The leadership contest – where do we go from here? Letter to the editor

Where do we go from here? The British electorate faces a challenge like never before, writes Jeremy Hall, from Devon:

The nightmare of the Johnson era has gone forever (?), but a Johnson crony (Sunak or Truss) will be imposed on the rest of us by 160,000 Tory Party members who are richer than, whiter than and older than the average Brit. Doesn’t this show how duplicitous Mr Gove was when he said that Britain is “a beacon of democracy for the rest of the world to follow”?                                                                             

Do the two candidates have integrity? Mr Sunak kept his American Green Card – which involves retaining a permanent home in the US, both while he was an MP from 2015 onwards and while he was Chancellor of the Exchequer. Does the second most important political job in a country no longer involve a total commitment to that country? Really? At least Mr Sunak has said that if he wins he will immediately declare a “state of crisis” with special emphasis on the NHS. Identifying the NHS as the national crisis is a positive step but can sufficient improvements be made there without turning even more of the National Health Service over to private investment, which means that profit for the shareholders is more important than the health of the nation?

Miss Truss says that her first priority will be “a bonfire of EU red-tape that is preventing the UK from being profitable”. In championing attack mode Miss T is following the teaching of Prof Minford, one of the very few British economists who see nothing but positives in leaving the EU. In 2017 he stated that post-Brexit UK could do without industry and agriculture as major economic sectors and that every household would be £5000 per annum better off by leaving. 

The opinionated Professor has also recently stated that the new Australian trade agreement will bring us a £69 billion advantage. This figure is 37 times higher than the government’s own estimate.

Is it wise for a prospective PM to take on such a Brexaddict position? Is it sensible for her to commit so totally to a disputed policy when in 2016 she was speaking very strongly in favour of Remain? Unlike Mrs Thatcher, the chosen role model for Miss T, who infamously said of herself “This lady is not for turning”, Johnson was demoted by his own MPs because he couldn’t tell the truth. Will a female Johnson Mk II help us to bind up our wounds any more than the Pied Piper of Eton did?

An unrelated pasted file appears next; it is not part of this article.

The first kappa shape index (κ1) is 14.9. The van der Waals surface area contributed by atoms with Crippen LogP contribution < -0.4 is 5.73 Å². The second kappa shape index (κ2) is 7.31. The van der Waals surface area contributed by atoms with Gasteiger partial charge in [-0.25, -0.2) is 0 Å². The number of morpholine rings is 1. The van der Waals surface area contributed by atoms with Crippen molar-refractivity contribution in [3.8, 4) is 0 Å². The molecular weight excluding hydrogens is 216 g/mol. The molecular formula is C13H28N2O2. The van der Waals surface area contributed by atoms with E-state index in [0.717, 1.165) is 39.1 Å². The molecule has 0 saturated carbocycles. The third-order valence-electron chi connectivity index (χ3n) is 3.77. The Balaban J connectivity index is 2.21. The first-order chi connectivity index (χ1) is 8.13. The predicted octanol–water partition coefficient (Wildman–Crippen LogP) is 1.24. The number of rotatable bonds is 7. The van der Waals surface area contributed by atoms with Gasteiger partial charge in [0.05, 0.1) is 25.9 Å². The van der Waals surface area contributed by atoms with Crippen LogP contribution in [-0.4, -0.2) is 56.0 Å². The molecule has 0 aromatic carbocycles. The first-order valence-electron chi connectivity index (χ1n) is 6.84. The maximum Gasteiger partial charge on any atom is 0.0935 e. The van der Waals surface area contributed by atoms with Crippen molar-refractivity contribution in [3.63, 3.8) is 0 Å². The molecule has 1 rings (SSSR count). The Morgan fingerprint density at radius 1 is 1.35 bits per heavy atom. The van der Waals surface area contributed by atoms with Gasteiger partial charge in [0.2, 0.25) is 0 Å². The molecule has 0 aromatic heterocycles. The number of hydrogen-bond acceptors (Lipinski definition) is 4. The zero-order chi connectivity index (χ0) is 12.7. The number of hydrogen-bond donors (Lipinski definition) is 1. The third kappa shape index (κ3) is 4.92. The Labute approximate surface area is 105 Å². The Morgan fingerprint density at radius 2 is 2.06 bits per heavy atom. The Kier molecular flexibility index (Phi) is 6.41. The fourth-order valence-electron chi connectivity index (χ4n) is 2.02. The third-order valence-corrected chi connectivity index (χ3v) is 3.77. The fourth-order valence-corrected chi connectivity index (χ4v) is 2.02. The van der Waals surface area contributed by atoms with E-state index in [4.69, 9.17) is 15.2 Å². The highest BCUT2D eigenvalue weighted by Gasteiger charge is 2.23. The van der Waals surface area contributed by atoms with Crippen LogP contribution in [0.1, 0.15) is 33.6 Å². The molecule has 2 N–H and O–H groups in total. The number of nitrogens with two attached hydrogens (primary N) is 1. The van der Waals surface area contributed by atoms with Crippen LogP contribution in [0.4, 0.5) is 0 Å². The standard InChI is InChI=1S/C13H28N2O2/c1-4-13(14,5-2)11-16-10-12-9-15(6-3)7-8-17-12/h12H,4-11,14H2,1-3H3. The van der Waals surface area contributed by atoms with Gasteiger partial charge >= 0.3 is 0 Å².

Surely the Truss camp’s continued identification of one thing, EU membership, as a cause of all our national misfortunes is worrying because it is so duplicitous? This version of the ‘truth’ pins the chaos at Dover, for example, entirely on the French, who failed, for a few hours, to send enough agents to man the frontier booths there. That parts of the M20 have, because of Brexit, already been a lorry park off and on for several months is ignored. With Brexit ‘we’ chose to reject an international system; some of us still seem surprised that we cannot rush through the new frontier that we voted for as if it was the old non-frontier. 

Shouldn’t we as adults responsible as much as MPs for the nation that we live in demand the shortest possible period of power for one of these limping Johnsonites as they lead us through the most challenging period of our history since 1945? Such a major crisis should inspire major reforms. Couldn’t we have, by 2025, an adult political system with proportional representation, the maturity to welcome coalitions and the time and resource to turn full attention to the challenges of the climate crisis so that our kids have a liveable future?

Jeremy Hall,

Crockernwell, Exeter